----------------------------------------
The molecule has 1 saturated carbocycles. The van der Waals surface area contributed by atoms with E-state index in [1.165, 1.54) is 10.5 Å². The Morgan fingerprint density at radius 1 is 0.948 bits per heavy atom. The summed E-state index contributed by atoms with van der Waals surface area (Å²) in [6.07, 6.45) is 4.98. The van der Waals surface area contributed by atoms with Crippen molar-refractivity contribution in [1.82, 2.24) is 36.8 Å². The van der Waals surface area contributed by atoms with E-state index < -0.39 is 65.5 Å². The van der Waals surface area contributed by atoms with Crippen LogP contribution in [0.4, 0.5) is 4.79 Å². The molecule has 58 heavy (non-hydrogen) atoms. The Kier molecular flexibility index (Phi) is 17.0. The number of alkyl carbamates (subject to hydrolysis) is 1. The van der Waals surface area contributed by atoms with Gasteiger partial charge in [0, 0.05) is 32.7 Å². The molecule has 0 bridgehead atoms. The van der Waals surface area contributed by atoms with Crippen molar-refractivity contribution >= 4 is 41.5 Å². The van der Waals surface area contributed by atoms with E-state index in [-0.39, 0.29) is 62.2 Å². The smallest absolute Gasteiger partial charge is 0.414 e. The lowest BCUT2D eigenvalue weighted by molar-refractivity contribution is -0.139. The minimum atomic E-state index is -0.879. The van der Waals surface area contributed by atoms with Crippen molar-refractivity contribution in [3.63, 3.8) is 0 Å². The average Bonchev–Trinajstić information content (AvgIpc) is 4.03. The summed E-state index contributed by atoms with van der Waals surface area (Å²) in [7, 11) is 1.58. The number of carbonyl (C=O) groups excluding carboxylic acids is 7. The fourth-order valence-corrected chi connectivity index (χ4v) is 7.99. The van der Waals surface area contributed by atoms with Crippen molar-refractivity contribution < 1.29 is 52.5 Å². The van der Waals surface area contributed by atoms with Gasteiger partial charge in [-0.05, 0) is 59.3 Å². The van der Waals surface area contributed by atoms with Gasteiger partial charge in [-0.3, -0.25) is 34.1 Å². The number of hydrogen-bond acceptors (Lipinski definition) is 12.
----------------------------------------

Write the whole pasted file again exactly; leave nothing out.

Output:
The molecule has 1 saturated carbocycles. The van der Waals surface area contributed by atoms with E-state index in [1.165, 1.54) is 10.5 Å². The Morgan fingerprint density at radius 1 is 0.948 bits per heavy atom. The summed E-state index contributed by atoms with van der Waals surface area (Å²) in [6.07, 6.45) is 4.98. The van der Waals surface area contributed by atoms with Crippen molar-refractivity contribution in [1.82, 2.24) is 36.8 Å². The van der Waals surface area contributed by atoms with E-state index < -0.39 is 65.5 Å². The van der Waals surface area contributed by atoms with Crippen LogP contribution in [0.4, 0.5) is 4.79 Å². The molecule has 58 heavy (non-hydrogen) atoms. The Kier molecular flexibility index (Phi) is 17.0. The number of alkyl carbamates (subject to hydrolysis) is 1. The van der Waals surface area contributed by atoms with Gasteiger partial charge in [0, 0.05) is 32.7 Å². The molecule has 0 bridgehead atoms. The van der Waals surface area contributed by atoms with Crippen molar-refractivity contribution >= 4 is 41.5 Å². The van der Waals surface area contributed by atoms with E-state index in [-0.39, 0.29) is 62.2 Å². The smallest absolute Gasteiger partial charge is 0.414 e. The lowest BCUT2D eigenvalue weighted by molar-refractivity contribution is -0.139. The minimum atomic E-state index is -0.879. The van der Waals surface area contributed by atoms with Crippen molar-refractivity contribution in [3.63, 3.8) is 0 Å². The average Bonchev–Trinajstić information content (AvgIpc) is 4.03. The summed E-state index contributed by atoms with van der Waals surface area (Å²) in [7, 11) is 1.58. The number of carbonyl (C=O) groups excluding carboxylic acids is 7. The fourth-order valence-corrected chi connectivity index (χ4v) is 7.99. The van der Waals surface area contributed by atoms with Crippen molar-refractivity contribution < 1.29 is 52.5 Å². The van der Waals surface area contributed by atoms with Gasteiger partial charge in [-0.05, 0) is 59.3 Å². The van der Waals surface area contributed by atoms with Gasteiger partial charge in [-0.3, -0.25) is 34.1 Å². The number of hydrogen-bond acceptors (Lipinski definition) is 12.